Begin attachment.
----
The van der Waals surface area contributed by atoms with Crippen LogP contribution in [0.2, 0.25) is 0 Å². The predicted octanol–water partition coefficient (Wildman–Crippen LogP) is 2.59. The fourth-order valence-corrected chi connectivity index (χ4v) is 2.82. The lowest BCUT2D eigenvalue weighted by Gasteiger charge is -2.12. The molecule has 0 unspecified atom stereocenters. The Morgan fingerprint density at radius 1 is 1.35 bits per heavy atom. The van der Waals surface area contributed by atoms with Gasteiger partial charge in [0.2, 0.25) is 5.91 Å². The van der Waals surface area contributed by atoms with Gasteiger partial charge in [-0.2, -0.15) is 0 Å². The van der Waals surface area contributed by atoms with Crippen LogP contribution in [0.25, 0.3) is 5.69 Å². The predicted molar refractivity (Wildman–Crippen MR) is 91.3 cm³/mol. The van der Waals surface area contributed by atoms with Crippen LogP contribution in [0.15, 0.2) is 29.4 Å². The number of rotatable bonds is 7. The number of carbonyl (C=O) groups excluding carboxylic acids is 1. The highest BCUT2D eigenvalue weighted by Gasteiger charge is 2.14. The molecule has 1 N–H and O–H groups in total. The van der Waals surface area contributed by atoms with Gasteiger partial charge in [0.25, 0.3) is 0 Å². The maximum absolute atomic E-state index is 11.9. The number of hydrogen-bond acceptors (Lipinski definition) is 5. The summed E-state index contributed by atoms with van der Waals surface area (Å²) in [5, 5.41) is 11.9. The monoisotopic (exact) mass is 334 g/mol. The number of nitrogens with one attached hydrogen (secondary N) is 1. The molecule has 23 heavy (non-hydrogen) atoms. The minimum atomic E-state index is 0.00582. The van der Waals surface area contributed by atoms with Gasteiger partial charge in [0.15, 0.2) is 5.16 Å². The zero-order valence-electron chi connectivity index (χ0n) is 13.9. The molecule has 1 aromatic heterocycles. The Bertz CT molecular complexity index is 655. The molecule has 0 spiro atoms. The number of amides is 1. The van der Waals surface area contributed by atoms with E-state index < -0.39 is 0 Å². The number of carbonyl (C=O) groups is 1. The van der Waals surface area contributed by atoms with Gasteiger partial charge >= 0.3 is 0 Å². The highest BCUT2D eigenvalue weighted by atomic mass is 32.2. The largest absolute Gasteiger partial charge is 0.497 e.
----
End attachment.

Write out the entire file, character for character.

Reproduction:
The van der Waals surface area contributed by atoms with Crippen LogP contribution in [0.2, 0.25) is 0 Å². The predicted octanol–water partition coefficient (Wildman–Crippen LogP) is 2.59. The fourth-order valence-corrected chi connectivity index (χ4v) is 2.82. The lowest BCUT2D eigenvalue weighted by Gasteiger charge is -2.12. The molecule has 0 unspecified atom stereocenters. The Morgan fingerprint density at radius 1 is 1.35 bits per heavy atom. The van der Waals surface area contributed by atoms with Gasteiger partial charge in [0.2, 0.25) is 5.91 Å². The van der Waals surface area contributed by atoms with Gasteiger partial charge in [-0.2, -0.15) is 0 Å². The van der Waals surface area contributed by atoms with Crippen LogP contribution in [0.25, 0.3) is 5.69 Å². The predicted molar refractivity (Wildman–Crippen MR) is 91.3 cm³/mol. The van der Waals surface area contributed by atoms with Crippen LogP contribution in [0.15, 0.2) is 29.4 Å². The number of rotatable bonds is 7. The number of carbonyl (C=O) groups excluding carboxylic acids is 1. The highest BCUT2D eigenvalue weighted by Gasteiger charge is 2.14. The molecule has 1 N–H and O–H groups in total. The van der Waals surface area contributed by atoms with Gasteiger partial charge in [0.25, 0.3) is 0 Å². The maximum absolute atomic E-state index is 11.9. The number of hydrogen-bond acceptors (Lipinski definition) is 5. The summed E-state index contributed by atoms with van der Waals surface area (Å²) in [5, 5.41) is 11.9. The monoisotopic (exact) mass is 334 g/mol. The number of nitrogens with one attached hydrogen (secondary N) is 1. The molecule has 23 heavy (non-hydrogen) atoms. The minimum atomic E-state index is 0.00582. The van der Waals surface area contributed by atoms with Gasteiger partial charge in [0.15, 0.2) is 5.16 Å². The zero-order valence-electron chi connectivity index (χ0n) is 13.9. The molecule has 1 aromatic heterocycles. The Bertz CT molecular complexity index is 655. The molecule has 0 spiro atoms. The number of amides is 1. The van der Waals surface area contributed by atoms with E-state index < -0.39 is 0 Å². The number of carbonyl (C=O) groups is 1. The van der Waals surface area contributed by atoms with Gasteiger partial charge >= 0.3 is 0 Å². The highest BCUT2D eigenvalue weighted by atomic mass is 32.2. The largest absolute Gasteiger partial charge is 0.497 e.